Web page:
The first is very simply – in spite of Taylor’s trenchant thesis – how little has genuinely been settled in this area. The Ayer of Language, Truth and Logic was shocked by, and wanted us to be shocked by, what he took to be the inability of traditional metaphysicians to solve their problems with any finality, and he ended his book with a chapter bravely entitled ‘Solutions of Outstanding Philosophical Disputes’. But the inability of empiricism to solve its problems is surely, on the evidence of this book, quite as great as that which Ayer ascribed to the metaphysicians.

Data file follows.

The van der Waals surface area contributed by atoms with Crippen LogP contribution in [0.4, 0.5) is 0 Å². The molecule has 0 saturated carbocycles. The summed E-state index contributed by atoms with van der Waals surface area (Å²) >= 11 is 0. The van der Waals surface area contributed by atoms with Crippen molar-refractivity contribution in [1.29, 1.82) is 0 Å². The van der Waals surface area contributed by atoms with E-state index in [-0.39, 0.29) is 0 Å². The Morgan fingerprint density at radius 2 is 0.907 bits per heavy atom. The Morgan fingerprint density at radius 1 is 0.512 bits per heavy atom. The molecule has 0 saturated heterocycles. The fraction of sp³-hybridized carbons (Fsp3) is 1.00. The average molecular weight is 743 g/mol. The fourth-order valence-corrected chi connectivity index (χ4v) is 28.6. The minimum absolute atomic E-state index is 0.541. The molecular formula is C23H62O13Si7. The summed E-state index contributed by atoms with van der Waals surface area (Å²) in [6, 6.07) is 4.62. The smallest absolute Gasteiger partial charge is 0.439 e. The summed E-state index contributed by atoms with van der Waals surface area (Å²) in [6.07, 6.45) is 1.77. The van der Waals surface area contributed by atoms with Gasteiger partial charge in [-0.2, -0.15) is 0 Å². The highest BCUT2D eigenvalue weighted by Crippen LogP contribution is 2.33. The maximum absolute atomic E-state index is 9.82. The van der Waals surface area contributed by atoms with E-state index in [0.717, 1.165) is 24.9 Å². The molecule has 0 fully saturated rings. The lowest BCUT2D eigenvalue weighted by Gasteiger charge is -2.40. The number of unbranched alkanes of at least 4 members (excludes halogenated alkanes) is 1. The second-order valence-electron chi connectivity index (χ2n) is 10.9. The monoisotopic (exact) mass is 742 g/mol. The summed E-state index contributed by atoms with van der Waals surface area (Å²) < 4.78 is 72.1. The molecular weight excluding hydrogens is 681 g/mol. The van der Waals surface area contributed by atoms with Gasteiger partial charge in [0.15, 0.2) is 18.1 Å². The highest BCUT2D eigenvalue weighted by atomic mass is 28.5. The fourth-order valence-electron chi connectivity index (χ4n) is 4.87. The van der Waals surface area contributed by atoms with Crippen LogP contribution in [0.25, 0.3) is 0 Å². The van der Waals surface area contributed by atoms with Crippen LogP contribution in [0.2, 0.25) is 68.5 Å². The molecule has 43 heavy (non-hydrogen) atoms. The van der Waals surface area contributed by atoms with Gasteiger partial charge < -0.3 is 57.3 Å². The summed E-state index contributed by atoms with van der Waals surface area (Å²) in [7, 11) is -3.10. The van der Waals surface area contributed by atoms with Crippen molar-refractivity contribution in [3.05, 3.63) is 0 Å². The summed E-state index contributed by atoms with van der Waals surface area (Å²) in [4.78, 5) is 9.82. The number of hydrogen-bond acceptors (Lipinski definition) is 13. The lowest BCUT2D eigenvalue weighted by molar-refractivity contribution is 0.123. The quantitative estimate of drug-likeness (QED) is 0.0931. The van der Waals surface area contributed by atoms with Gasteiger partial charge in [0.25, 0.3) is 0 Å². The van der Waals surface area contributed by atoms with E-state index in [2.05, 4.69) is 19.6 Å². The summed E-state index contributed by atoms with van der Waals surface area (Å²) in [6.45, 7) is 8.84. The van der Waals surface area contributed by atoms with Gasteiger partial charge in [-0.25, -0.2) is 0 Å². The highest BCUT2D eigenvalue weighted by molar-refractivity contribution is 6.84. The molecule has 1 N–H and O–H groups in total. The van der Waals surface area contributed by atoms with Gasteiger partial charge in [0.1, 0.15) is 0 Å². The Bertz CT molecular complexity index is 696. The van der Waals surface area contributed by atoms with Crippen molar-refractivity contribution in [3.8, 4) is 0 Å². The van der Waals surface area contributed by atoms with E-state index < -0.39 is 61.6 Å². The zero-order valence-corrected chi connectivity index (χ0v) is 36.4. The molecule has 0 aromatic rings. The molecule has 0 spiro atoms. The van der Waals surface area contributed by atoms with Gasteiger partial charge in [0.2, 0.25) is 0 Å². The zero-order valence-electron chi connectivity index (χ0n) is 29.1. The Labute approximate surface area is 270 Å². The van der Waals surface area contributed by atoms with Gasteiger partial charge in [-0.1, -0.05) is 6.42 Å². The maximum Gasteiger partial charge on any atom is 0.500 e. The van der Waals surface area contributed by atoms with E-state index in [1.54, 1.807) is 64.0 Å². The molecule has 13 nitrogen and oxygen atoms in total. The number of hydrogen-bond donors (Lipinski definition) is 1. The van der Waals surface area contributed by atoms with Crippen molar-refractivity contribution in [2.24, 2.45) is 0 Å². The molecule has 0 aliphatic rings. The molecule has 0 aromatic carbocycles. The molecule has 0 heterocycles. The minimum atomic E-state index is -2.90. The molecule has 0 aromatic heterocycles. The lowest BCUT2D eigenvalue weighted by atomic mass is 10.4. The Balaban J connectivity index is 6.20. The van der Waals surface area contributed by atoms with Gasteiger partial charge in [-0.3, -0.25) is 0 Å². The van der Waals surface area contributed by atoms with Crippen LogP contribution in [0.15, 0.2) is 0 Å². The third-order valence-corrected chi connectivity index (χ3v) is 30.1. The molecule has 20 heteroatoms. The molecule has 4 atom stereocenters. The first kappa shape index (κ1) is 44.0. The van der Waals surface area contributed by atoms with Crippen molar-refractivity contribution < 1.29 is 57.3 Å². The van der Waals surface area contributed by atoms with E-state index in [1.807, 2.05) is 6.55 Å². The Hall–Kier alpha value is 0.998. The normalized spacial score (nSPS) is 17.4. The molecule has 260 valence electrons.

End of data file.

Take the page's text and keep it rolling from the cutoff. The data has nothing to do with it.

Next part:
Secondly, the plain non-philosophical reader will, I think, be surprised at the extent to which different philosophers disagree both about the nature of his or her experiences and that of the beliefs and judgments which are presupposed by them and based upon them. J.L. Mackie, for example, who wrote about these problems in his masterly Problems from Locke – in the present book Mackie’s essay is on the problem of the justification of inductive inferences – ascribes to the everyday beliefs of common sense a view according to which our immediate perceptual experiences are construed as representations of actual physical objects, so that the plain pre-philosophical person, for example, takes ‘colours-as-we-see-them to be resemblances of qualities actually in the things’. Strawson strongly denies this. Ayer treats the common-sense view of perception as having the status of a theory or interpretation of what is actually immediately experienced. This, too, Strawson denies. How is such a dispute to be settled?